Fall is a time where you know winter is coming. The homestead doesn’t blossom and produce in the winter quite like it does during warmer months.

So take this time to clean out everything. Your home, buildings, barn, and any other area that has compiled clutter. Then anything you don’t use and you won’t use, sell it or use it to barter for items you may need. This way you’ll go into winter with less of what you don’t need and more of what you do.

Read this article if you need ideas to make extra cash on the homestead.

5. Finish Raising Meat

The fall is kind of like the last warning from winter. Or similar to summer’s way of flashing the front porch light like our mom’s used to do. And saying, “Time to hurry up and head inside.”

Well, utilize this time to finish up your meat sources. You still have time to raise one more round of meat birds and raise one more litter of rabbits before it gets too cold. Yes, you can raise rabbits in the winter but often times the harsh winter temperatures make it really hard on babies.

Raising Rabbits for Meat

6. Take Care Of Your Chicken Coop

Since we know cold weather is coming, there are certain things that need to be done around your chicken coop.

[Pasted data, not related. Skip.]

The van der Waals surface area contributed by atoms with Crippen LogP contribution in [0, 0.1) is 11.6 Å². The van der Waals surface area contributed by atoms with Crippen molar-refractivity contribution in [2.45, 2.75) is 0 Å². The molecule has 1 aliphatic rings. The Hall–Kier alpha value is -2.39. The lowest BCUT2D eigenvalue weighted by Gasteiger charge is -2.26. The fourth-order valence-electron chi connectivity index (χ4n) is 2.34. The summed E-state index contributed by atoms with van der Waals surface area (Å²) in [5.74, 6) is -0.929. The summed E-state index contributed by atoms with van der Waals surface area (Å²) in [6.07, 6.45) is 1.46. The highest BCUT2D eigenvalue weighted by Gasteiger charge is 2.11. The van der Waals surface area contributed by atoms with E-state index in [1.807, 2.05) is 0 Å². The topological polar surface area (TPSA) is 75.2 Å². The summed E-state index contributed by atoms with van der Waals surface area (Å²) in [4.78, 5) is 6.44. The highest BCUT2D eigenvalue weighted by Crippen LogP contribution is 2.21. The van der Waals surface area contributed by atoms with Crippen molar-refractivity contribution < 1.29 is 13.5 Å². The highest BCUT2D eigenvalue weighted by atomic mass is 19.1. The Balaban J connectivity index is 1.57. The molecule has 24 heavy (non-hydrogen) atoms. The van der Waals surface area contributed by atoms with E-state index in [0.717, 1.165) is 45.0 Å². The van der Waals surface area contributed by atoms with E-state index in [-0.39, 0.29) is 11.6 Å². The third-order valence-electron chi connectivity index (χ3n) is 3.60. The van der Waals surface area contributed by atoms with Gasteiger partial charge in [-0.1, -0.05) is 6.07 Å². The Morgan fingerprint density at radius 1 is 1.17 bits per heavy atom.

First, you’ll need to add a regular lamp on a timer to your coop. This will give the chickens the idea that their days are longer so they’ll keep on laying. However, you don't have to use a heat lamp. Your birds don’t need them, and they can be a dangerous fire hazard. They might not worth the risk.

Second, you need to add lots of deep litter to their coop. This could be straw, mulch, whatever you have on hand. And don’t forget their nesting boxes.

Finally, you’ll need to make sure that your coop is winterized. You still want some airflow but if there is just too much now would be a good time to add some plastic or even old feed bags to those spaces to help block the wind.

7. Trim The Berry Patch